The Edmonton Oilers made changes to their forward lines and defensive pairings following a 3-6-1 record through October. With these lineup changes, many hoped that this would translate to a better performance to kick off November.
However, the changes didn’t translate Wednesday, and the Oilers dropped another game, a 3-2 loss to the Pittsburgh Penguins. With Edmonton unable to find the win column, and with the team not clicking on a complete level, it’s improvement or changes moving forward.
Right now, the team is not boasting strong numbers. Their 68.3 percent success on the man advantage ranks second-worst, and they surrender around 3.3 goals per game. Not only that, Edmonton’s offence is lacking on all levels; their average of 2.2 goals per game is the worst in the league and the man advantage isn’t producing with just 12.3 percent success on the power play.
Looking at Wednesday’s loss to Pittsburgh, there were some positives. The penalty kill looked a bit better and had a very strong 5-on-3 kill against one of the league’s most dangerous power plays. However, at the end of the day, the PK surrendered two power-play goals. Edmonton was also undisciplined and took four penalties on the night. The Oilers power-play also managed a goal but was just 1-for-5 on the man advantage.
Oil On Whyte Edmonton Oilers: Did they dodge a bullet by losing out on Jacob Markstrom?
More headlines around FanSided:— NHL free agency: Top 3 best and worst signings so far — NHL: Which Canadian teams have improved and who hasn't? — NHL power rankings: Grading each team's offseason — Edmonton Oilers: Where does Ken Holland go from here? — Edmonton Oilers: Does Tyson Barrie make Adam Larsson expendable?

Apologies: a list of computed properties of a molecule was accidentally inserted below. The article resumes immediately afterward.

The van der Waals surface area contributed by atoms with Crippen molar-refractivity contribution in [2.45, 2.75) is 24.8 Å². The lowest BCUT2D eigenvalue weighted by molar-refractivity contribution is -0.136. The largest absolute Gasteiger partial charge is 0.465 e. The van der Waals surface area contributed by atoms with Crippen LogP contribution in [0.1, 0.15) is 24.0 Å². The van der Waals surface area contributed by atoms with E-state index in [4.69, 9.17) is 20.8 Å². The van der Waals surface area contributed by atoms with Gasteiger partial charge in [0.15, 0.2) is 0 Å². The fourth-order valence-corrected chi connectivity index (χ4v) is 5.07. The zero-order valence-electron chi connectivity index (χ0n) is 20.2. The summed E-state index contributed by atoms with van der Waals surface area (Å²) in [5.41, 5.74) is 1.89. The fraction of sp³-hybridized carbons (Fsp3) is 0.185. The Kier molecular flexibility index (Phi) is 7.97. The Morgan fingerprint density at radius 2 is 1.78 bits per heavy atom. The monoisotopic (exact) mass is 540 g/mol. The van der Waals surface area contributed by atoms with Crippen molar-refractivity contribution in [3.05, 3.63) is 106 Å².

Room for Improvement
The team made changes to their power-play and forward lines, however, success must also rely on individual performance and accountability. Some players, like Connor McDavid, Leon Draisaitl and Ryan Nugent-Hopkins, are giving their full effort and contributing plenty.
However, other forwards aren’t stepping up to the plate, and the Oilers are not getting the scoring or production they need from their lines beyond the top-six. Not only that, some players will find themselves out of position, which can take away scoring opportunities.
On the blue line, the Oilers need to see more physicality and aggression, as well as better gap control and coverage. At times, Edmonton’s defenders will appear out of position, and they will not only lose sight of the puck but also of who they have to cover.
Ryan Nugent-Hopkins showed great two-way ability against the Penguins and was aggressive and prominent on the backcheck. He stayed with his man and also used his speed and skating to move his legs and follow the play well, which ultimately helped Cam Talbot.
This is the kind of defence that wins hockey games, and the Oilers must see this from all of their players. Not only that, every forward should be involved in the backcheck, and Talbot shouldn’t be left out to dry.
Lastly, Edmonton needs to stay consistent. They will seem to have control over the game and will be dominant with the puck, but sooner rather than later, they let off the gas and run out of fuel. They need to maintain their effort and level of play throughout the entire game, or else, they will lose their rhythm, which ultimately leads to better chances for the opposition.
As the Oilers enter November, they need to find their game and fast. Though it is still early, a month has nearly passed, and Edmonton has just three wins to show for it. And ultimately, in the long run, these games will be difference-makers later on, especially if the team is on the verge of a playoff berth.
If they want to contend for a Cup this season and prove their worth, they’ll have to start winning games now; from this point forward, each match-up is critical. However, if this current team cannot find success, then it may be time to make some trades.